School days time warp
In the middle of June I returned to my old neck of the woods, South Kaipara Head, the rural district north-west of Auckland where I grew up. Mum had timed my visit with an errand out to my old primary school and so on Saturday afternoon we bundled Gran in the car and took off on the 15 minute drive out there.
The errand was donating a book to the school library, a book written by my aunt. Taketakerau: The Millenium Tree has been received fantastically well since being published about 18 months ago, and was a finalist in a recent childrens’ book awards held in NZ.
She has loads of creative talent and one of my cousins inherited a supercharged dose of that too. Check this out.
But I digress… once at Waioneke School, Mum and I left Gran perusing a magazine in the car and we went to meet Merril, the school librarian.
When I first started there were two classrooms: the Junior Room and the Senior Room. Along the way we acquired a third, which was duly called (and I’m sure you will be shocked) the Middle Room.
Being here provided a great opportunity to look around the rest of school. I was last here in 2005 for the 75th jubilee. This time it was getting late in the day with light fading fast so it was a quick blat around.
The school has changed SO much since my day but a lot is still familiar.
Today the library is in the old Senior Room. The old library is gone, and the Junior Room has several of these new fangled electric boxes called Computers. The Middle Room, like the other classrooms, is full of colour and creative stimuli and a vast contrast to how I remember it three decades (sounds better than 30 years) ago. New classrooms have sprung up to cater for the 30-odd additional pupils – the roll now hovers around 90 – and there’s even a school hall.
We left Waioneke. As a spur of the moment thing, a few minutes away we swung up Wilson Road where we lived when my brother and I went to high school in Helensville. Up the metal road a ways, then left into a right-of-way.
This was (maybe still is) a deer farm and a beautiful place to live.
Past our house and onto the airstrip where we turned around in front of a guy holding a gun. (He was target shooting.) (I don’t think at us.)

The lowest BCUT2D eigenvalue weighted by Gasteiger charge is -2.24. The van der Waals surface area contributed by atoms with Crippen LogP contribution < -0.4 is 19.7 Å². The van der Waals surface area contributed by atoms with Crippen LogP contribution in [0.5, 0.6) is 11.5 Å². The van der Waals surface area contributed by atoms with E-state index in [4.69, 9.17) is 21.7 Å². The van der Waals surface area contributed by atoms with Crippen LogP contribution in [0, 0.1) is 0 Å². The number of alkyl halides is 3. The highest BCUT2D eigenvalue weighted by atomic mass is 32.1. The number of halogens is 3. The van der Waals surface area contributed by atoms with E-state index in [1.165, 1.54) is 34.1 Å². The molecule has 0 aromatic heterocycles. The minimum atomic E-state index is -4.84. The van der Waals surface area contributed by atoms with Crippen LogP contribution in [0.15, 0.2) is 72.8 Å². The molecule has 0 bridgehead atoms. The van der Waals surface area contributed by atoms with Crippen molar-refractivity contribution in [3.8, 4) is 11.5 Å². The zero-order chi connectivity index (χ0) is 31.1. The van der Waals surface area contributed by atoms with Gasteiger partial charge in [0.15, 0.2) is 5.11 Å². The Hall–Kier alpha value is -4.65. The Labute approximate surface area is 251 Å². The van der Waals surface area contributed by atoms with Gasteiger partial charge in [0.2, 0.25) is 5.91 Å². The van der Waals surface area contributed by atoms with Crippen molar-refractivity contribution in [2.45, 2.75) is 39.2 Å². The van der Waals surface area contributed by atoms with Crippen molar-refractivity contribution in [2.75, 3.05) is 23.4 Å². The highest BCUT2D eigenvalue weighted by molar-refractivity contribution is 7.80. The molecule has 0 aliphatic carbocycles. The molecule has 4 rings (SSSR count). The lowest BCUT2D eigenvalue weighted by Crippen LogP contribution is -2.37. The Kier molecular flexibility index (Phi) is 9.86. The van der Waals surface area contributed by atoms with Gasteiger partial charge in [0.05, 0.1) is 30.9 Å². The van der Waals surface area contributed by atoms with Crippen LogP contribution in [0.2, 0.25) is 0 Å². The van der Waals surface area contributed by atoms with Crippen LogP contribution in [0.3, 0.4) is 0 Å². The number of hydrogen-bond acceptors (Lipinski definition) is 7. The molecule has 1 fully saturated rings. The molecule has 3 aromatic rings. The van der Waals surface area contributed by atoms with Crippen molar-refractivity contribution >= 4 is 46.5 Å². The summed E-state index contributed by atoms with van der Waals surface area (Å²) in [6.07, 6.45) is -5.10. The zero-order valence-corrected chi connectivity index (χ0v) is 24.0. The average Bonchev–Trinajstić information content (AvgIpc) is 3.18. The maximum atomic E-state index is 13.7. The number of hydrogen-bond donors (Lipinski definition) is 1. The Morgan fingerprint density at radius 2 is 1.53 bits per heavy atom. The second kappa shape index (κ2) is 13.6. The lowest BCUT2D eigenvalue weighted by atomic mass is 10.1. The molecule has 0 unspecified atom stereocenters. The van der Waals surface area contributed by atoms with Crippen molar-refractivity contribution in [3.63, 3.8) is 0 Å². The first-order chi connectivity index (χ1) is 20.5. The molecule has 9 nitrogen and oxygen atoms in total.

Time to end the nostalgia and get back – Dad was cooking a roast!
Hayley I learn so much from your blogs about so many different places and this one too. It is so nice to learn more about your young days and who would not know that the pretty little blonde girl in the middle of the back row was not you Hayley. Delightful. The deer farm looks a lovely spot and the bionic cow was definitely saying it was their spot now. You have creative talents Hayley and this must be a family trait. Your Aunt’s book looks so interesting and what a fantastic achievement. I will look for the book in the library. Your cousin too has amazing art. A very interesting blog Hayley.
Thank you Janice 🙂 … it’s fun dipping into the old albums, thanks to Mum’s fastidious record-keeping. It would be interesting to know if your library has that book – hopefully!
Ummm……your mother learns a few things she did not know from your blogs!!!!
Imagine that 🙂
What a trip down memory lane! Your old school looks about the same size as the one I went to….a good old country school!
I’m really glad for my country upbringing!
Me too! I’m very grateful that I got the opportunity to grow up in the country.
Many thanks for this unsolicited advertisement!
Excellent dose of nostalgia. I’d be scared to go back to my old school…I’ll just pretend they still use the splintery wooden play structures that taught us what it feels like to have the wind knocked out of you, but which we all survived just fine.
And congrats to your Aunt! The children’s book market is reportedly a ferociously difficult one to get into; my mother has been trying for a few years now, and she’s been a professional writer most of her adult life!
Thanks :). The top of the old adventure playground would’ve been handy to take a photo from – another disadvantage of making everything safer! My aunt toiled long and hard and got very little support from the publishing industry so the family is very proud of her accomplishment. Hope your mum can eventually crack it.
What a cool post! And, dang, that drawing of Morgan Freeman is insanely good!
Ain’t it just!! Thanks Steph 🙂